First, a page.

Japan installs teleworking booths in city metros
With a rise in remote working, Japan has seen an increase in teleworking booths installed in its city metros.
Called Telecube booths, these teleworking solutions have since been installed at various stations and office building entrances across cities like Tokyo, Osaka, and Nagoya, according to Euro Weekly News.
As at end-December, a total of 120 booths have so far been set up across 54 locations in the country. Founded last August, the company which runs the Telecube booths aims to top 1,000 units by 2023.
Meanwhile, transport firm East Japan Railway Co (JR East) has also set up personal offices at 30 sites in and outside stations, as at end-September.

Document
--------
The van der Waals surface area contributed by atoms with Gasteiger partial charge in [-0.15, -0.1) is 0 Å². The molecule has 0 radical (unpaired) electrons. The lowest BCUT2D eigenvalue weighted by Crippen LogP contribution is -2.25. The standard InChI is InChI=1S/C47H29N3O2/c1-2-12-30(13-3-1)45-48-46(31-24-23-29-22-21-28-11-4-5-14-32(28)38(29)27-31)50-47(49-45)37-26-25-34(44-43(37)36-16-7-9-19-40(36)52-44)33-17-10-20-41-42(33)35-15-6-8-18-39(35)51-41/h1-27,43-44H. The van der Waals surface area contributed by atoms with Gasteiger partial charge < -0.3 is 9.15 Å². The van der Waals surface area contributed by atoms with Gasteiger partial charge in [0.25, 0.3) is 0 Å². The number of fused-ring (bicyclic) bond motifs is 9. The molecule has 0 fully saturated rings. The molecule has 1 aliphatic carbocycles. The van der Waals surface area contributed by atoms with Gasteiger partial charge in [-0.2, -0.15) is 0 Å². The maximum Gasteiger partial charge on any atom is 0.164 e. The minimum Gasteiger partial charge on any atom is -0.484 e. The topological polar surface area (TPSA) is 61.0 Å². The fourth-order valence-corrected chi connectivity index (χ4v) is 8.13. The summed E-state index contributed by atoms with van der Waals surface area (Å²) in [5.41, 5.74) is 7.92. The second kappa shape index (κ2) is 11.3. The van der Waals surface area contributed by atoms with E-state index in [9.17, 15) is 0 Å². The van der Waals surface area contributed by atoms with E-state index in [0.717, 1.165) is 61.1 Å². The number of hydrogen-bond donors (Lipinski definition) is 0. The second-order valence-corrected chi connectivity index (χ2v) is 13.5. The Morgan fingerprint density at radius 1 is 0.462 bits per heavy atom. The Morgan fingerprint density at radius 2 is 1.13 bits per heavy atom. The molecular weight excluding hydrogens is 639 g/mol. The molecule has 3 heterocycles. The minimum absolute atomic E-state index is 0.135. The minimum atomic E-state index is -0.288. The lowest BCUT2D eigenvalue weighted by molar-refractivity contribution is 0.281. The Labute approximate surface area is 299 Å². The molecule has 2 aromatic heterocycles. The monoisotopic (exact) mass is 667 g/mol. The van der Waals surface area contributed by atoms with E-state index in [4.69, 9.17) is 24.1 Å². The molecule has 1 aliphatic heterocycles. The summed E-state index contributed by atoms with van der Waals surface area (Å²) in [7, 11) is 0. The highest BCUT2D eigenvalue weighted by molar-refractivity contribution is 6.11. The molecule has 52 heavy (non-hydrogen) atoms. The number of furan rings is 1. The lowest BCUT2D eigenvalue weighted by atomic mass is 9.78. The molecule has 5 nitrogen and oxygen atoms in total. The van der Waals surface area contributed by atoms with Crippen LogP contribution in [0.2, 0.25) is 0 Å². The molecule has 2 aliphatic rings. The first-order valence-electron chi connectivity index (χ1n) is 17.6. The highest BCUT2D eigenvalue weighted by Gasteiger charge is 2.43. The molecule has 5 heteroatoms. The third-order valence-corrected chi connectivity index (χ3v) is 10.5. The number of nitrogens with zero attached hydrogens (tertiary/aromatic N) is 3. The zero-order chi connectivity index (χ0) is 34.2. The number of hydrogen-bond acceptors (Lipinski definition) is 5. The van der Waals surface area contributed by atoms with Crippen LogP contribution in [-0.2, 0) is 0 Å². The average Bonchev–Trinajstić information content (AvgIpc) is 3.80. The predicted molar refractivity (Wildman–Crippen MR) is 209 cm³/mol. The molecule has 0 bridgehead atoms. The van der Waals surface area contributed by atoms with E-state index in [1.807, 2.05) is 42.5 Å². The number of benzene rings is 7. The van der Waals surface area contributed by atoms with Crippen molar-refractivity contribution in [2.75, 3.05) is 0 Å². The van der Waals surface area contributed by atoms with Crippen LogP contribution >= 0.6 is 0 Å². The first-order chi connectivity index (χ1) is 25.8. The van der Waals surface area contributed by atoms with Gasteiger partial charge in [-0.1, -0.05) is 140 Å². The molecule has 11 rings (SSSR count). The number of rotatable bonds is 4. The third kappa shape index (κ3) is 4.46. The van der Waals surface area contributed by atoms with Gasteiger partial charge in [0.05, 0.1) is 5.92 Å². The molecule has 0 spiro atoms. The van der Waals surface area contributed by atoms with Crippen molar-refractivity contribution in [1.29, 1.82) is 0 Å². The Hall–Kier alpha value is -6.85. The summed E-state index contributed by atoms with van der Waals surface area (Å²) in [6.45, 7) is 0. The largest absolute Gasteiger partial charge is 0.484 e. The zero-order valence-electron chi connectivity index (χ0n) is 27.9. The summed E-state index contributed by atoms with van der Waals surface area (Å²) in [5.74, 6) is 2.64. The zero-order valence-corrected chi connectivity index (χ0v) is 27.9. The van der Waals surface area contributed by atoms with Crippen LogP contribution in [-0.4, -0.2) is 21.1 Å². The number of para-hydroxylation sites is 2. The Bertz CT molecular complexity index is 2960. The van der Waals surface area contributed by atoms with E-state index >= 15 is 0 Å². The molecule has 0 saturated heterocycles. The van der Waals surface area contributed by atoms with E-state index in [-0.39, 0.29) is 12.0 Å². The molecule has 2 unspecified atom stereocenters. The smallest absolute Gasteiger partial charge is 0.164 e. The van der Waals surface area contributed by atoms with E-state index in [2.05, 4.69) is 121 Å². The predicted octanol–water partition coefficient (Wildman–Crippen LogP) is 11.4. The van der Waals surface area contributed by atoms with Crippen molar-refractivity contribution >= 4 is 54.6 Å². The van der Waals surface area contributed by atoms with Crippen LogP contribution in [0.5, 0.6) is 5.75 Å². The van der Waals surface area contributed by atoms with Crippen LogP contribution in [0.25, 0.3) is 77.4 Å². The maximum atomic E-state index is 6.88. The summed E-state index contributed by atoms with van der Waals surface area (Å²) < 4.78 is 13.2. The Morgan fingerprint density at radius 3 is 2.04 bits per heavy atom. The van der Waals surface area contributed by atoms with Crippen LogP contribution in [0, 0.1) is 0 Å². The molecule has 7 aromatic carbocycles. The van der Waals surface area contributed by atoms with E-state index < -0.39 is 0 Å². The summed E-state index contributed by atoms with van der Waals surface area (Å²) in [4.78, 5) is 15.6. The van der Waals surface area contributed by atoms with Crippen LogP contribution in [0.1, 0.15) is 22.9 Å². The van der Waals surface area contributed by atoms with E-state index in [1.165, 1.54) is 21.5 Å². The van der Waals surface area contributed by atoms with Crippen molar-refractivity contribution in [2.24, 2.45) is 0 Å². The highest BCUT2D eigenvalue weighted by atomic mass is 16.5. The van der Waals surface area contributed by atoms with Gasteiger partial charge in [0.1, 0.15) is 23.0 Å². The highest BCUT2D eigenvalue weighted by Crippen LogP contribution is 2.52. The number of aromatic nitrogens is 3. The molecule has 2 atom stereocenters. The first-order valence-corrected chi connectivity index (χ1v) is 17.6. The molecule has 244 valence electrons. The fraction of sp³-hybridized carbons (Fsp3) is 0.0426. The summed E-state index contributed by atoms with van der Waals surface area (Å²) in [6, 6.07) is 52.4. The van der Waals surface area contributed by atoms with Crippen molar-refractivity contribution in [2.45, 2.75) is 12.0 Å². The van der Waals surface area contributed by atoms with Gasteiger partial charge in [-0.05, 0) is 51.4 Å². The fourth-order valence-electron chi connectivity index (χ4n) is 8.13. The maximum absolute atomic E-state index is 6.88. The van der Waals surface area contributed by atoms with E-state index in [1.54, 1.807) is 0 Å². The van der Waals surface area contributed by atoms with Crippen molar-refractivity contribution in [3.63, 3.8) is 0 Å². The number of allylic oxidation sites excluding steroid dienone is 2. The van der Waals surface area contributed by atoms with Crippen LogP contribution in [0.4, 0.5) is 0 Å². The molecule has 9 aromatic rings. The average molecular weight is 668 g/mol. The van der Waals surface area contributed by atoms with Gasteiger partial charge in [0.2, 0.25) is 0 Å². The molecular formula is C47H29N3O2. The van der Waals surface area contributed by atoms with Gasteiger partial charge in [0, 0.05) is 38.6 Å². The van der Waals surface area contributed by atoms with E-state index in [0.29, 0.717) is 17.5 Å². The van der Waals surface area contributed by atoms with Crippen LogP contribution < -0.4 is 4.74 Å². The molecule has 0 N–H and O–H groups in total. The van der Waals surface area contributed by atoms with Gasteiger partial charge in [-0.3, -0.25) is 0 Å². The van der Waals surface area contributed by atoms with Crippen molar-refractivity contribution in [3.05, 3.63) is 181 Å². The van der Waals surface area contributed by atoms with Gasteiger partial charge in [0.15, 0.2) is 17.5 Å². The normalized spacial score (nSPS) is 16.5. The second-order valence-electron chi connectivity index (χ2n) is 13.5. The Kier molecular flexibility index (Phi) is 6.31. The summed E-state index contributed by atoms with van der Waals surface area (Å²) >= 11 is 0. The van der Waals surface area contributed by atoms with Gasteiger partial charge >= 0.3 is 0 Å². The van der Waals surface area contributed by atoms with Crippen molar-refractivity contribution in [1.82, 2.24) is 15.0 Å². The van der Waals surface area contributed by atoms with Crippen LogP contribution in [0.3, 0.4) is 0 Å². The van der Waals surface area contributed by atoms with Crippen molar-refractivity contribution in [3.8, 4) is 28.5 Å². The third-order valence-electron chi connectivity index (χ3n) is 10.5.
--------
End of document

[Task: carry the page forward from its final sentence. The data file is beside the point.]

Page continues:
These box-shaped cubicles have been met with high demand. So far, some 52,000 people have registered for the service to use the workspaces, says JR East. By 2025, the railway company plans to roll out 1,000 of such cubicles nationwide.
In January, the Japanese government urged businesses to lower the number of staff in offices by 70%, in a move to curb the spread of COVID-19 infections.
But companies have not practiced this much, with survey data from the Japan Productivity Centre showing that the proportion of teleworkers fell to 22% in mid-January, from 31.5% in May 2020, when the country was under its first state of emergency.